Has it really been over a year since we moved into our beautiful new home on the Isle of Wight?
5th March 2018 was the day we finally received the keys and we moved in the following week during what was to be the “Beast from the East”. Rain, snow, hail and cold, cold weather. At least we found our heating worked really well. I was even dared by my daughter-in-law Sarena of Boost and Balance, to strip down to my underwear and roll around in the snow; followed by a hot shower then another roll-around. Yep – I did it and I can honestly tell you that it was so exhilarating and I just glowed afterwards. It was fun too. Even my husband joined in. Thank goodness our garden is extremely private – it’s not called a walled garden for nothing!
I definitely lost my mojo a bit regarding cooking new recipes during our first year in Seaview, even though I was the proud owner of numerous new cookery books (a big thanks to family and friends), a whole drawerful of papers with delicious-looking meals pulled out of magazines or newspaper clippings, plus of course literally dozens and dozens of recipes I’d bookmarked to try from the internet. I did have an excuse though as we had such plans for our lovely new home and with the help of some really fantastic people from plumbers to carpenters, plasterers to painters, roofers, tree surgeons and a real gem of a gardener, our forever home is almost as we want it. I say ‘almost’ because we are having quite a few things done this summer! It’s called our forever home as we hope never to move again. I do remember making some different chutneys at the end of the summer as we had a glut of tomatoes, and I tried them out on our carpenter who was working here at the time. Christmas Day I received a lovely text message from him to say he had made these chutneys and had just opened them and they had aged beautifully.
We were so lucky in finding our gardener – a wonderful Irish chap called Bill who put his head down and worked, and worked and worked until our lovely walled garden was in some semblance of order. He survived on as much coffee as I could make and never seemed to stop working all day. We are blessed with having an original “Walled Garden” which even has the original rings still protruding from the walls for training the fruit trees. Our bungalow is built in the original orchard of the “big” house Fairy Hill and this walled garden is first shown on the 1862 Ordnance Survey and occupies part of the orchard area indicated in 1793. All four of the former kitchen garden walls remain, with the western and southern walls forming the road boundary to the plot. The 2.4m high northern wall, in stretcher bond brickwork retains traces of white paint in the location of where a glasshouse once stood. The three other walls are in random coursed stone rubble with rounded stone coping and about 2.1m in height. What a story these walls must hide!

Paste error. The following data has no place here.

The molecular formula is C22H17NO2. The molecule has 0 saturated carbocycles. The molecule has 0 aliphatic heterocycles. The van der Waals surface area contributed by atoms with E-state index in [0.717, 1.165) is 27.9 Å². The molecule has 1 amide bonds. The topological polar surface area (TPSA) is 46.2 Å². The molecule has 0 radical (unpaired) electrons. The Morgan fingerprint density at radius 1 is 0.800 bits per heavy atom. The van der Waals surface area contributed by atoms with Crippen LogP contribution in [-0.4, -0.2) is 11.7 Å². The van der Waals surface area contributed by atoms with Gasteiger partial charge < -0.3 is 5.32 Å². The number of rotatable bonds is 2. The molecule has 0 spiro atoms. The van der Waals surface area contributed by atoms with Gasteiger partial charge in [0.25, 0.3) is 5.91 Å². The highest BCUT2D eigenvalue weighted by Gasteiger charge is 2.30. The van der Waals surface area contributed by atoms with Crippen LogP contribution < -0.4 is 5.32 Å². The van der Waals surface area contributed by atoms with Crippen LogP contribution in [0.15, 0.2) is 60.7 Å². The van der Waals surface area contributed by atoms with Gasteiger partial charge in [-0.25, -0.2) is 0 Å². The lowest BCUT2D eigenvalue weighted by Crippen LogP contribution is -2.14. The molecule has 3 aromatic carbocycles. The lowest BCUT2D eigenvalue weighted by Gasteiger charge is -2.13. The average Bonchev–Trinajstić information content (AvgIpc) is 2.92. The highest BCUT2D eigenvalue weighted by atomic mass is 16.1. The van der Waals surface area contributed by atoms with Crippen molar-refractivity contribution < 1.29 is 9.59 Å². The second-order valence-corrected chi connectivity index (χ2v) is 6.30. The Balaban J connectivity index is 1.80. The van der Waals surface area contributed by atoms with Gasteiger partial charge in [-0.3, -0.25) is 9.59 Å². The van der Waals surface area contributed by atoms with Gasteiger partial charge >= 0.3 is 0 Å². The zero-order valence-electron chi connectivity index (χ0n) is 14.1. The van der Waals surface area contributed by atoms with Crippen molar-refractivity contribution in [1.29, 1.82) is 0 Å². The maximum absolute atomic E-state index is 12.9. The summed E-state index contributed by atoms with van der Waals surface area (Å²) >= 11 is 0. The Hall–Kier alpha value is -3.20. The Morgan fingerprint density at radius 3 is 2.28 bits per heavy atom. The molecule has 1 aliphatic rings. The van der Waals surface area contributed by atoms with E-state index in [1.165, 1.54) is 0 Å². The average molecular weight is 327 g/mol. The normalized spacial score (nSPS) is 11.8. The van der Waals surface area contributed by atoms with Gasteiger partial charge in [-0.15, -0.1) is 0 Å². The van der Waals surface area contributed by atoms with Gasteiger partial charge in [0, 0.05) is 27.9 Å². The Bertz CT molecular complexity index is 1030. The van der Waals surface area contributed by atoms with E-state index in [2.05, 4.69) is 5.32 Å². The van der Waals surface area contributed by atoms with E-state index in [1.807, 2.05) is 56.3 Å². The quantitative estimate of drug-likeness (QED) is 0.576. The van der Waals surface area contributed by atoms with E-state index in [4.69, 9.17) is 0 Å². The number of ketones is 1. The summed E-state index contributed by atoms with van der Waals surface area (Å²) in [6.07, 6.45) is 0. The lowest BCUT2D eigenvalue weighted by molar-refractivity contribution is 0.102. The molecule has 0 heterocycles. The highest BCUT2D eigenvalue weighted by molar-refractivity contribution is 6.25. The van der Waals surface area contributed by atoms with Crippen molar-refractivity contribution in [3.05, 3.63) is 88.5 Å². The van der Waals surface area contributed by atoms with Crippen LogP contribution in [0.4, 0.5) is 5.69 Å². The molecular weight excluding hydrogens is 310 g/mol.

Our garden is laid mainly to lawn with some raised beds where I grow my herbs. The urge to recreate an orchard kept growing in our heads and we visited a specialist fruit tree nursery in the centre of the Island where we met an amazing chap who explained how we could train a variety of fruit trees up our walls using the existing hooks. Such an exciting time deciding what to plant and where, and we ended up choosing a number of apple trees (eaters and cookers), three different plums and two apricots to train up one long wall. We also have two standard pear trees and an amazing peach tree which delivered six of the most delicious peaches I have ever tasted in it’s first year with us. A cherry tree was already here and I must remember to net it this summer as the birds beat me to the fruit last year. I’ve also planted three goji berry bushes, two kiwi plants (male and female), a fig tree and we have two bushes – either blackcurrant or redcurrant. They were a gift from our friendly plumber but he couldn’t remember which they were. It will be interesting to see the fruit. Also here was a delicious blackberry trained up part of a wall – the tastiest blackberries ever but covered in the most awful spines which seem to catch me every time I either prune it or harvest the fruit.
Last year was a nightmare as we had so little rain (the same is happening this year). With all our trees being so newly planted, we were forever watering them to keep them alive. Again, this year, we have had so little rain that at the time of writing this (early June 2019) our water-butts are completely empty and the ground rock hard. I have even taken to emptying our bathwater into the rainwater butts to recycle the water.
The Isle of Wight is only about 2 miles off the southern coast of mainland England but it seems to have its own little climate and many plants flourish here much better than on the big Island. I am really looking forward to picking our own fruit and turning some of it into delicious new recipes.